There's also a generous 64 GB of internal storage, plus a memory card slot, so you can store plenty of large games.
Battery life is a major issue for mobile gaming, as games are notoriously hard on any battery. Fortunately, a large 4,000 mAh battery means you won't run out of juice mid-session. And if you do, it's the first phone with Qualcomm Quick Charge 4.0+, for the fastest possible charging.
The 16:9 display leaves room for huge stereo speakers at each end, hidden behind fine metal grilles. Razer says they might be loudest speakers on any phone in the world.
Because of that, I hope anyone using this phone in public uses headphones, although unfortunately Razer has made that difficult by leaving out a 3.5mm headphone jack. Yep, you'll have to use the included dongle, USB-C headphones, or Bluetooth. At least the dongle includes its own 24-bit DAC for good sound quality. Headphones aren't included, but Razer will be making a USB-C version of its Hammerheads.
The body of the Razer Phone is large and boxy, but it's thin and sturdy. The matte texture feels very nice. It feels like a well-crafted slab of slab of solid aluminum. In fact, it looks and feels a lot like a metal version of the Nextbit Robin, which isn't surprising since Razer bought Nextbit. The same team designed this phone, and it shows. It would be easy for a gaming phone to look cheap or gaudy. Razer didn't fall into that trap here; the simple design is both functional and classy.
The fingerprint reader is located on the side, and it's a newer generation compared to the (sometimes unreliable) reader on the Robin. The side volume keys are two small metal dots. They look and feel nice. All of the side controls are perfectly centered so you won't press them accidentally when holding the phone sideways for gaming, a smart touch.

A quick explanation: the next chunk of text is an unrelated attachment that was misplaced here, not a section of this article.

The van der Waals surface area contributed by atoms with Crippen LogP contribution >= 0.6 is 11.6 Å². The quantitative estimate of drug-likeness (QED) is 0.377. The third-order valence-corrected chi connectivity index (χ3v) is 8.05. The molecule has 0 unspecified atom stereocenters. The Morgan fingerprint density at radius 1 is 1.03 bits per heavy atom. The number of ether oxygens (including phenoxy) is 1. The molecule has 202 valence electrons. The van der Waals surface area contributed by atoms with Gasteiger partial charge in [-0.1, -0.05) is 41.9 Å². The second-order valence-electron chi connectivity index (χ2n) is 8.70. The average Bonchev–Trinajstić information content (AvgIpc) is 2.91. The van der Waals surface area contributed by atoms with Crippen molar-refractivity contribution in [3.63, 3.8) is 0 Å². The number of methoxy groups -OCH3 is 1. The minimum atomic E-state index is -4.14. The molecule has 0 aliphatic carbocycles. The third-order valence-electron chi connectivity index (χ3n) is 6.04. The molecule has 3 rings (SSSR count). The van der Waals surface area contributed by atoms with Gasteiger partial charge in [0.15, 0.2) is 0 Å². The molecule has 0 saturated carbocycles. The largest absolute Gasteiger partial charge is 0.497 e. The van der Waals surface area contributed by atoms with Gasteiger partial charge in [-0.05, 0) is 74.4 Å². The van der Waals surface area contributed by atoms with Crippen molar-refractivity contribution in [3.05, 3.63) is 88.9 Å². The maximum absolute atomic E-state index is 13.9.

The software looks just like the stock Android experience you might find on a Google Pixel. That's a good thing. It's technically using Nova Launcher, though, which means you can apply themes to the software. Razer plans to offer themes based on popular games and comic book franchises.
The software also includes GameBooster, which lets you control frame-rate and resolution, to optimize gameplay versus battery life. You can set this system-wide, but also per-game. That's a nice feature to have.
The camera is dual-lens, with one telephoto lens, like on an iPhone Plus. The camera software is very, very basic, with almost no features.
To sum up, this is very nice bit of hardware. There are no gimmicks here. Razer just set out to make a good high-end phone, ruthlessly optimized for gaming. From my short time with it, I'd say it looks like they did a very good job.
Look for the Razer Phone in mid-November for $699.
CES is the world's big consumer tech show. Every year we head out to Vegas to check out everything in person.
Nov 1, 2017
Razer today announced the Razer Phone, its first smartphone, with a focus on mobile gaming. The company bought NextBit, maker of the Robin phone, earlier this year and the Razer Phone was born from projects started at NextBit before the acquisition.
Feb 18, 2020
Google is expanding the list of phones supported by its Stadia game-streaming service on February 20th. Initially supported only on its own Pixel phones, Stadia will support Samsung flagship Galaxy S and Note series phones (S8 and newer), as well as gaming phones from Razer and Asus (ROG Phone and ROG Phone II).
The Asus ROG Phone II is a beast of a phone. It's loaded to the gills with top-end specs and unique extra features that cater to hard-core gamers.
Razer had sort of a throw-back product on hand, the Project Linda Laptop Concept. This device merges the Razer smartphone with a laptop dock to create a single device that can do several things at once.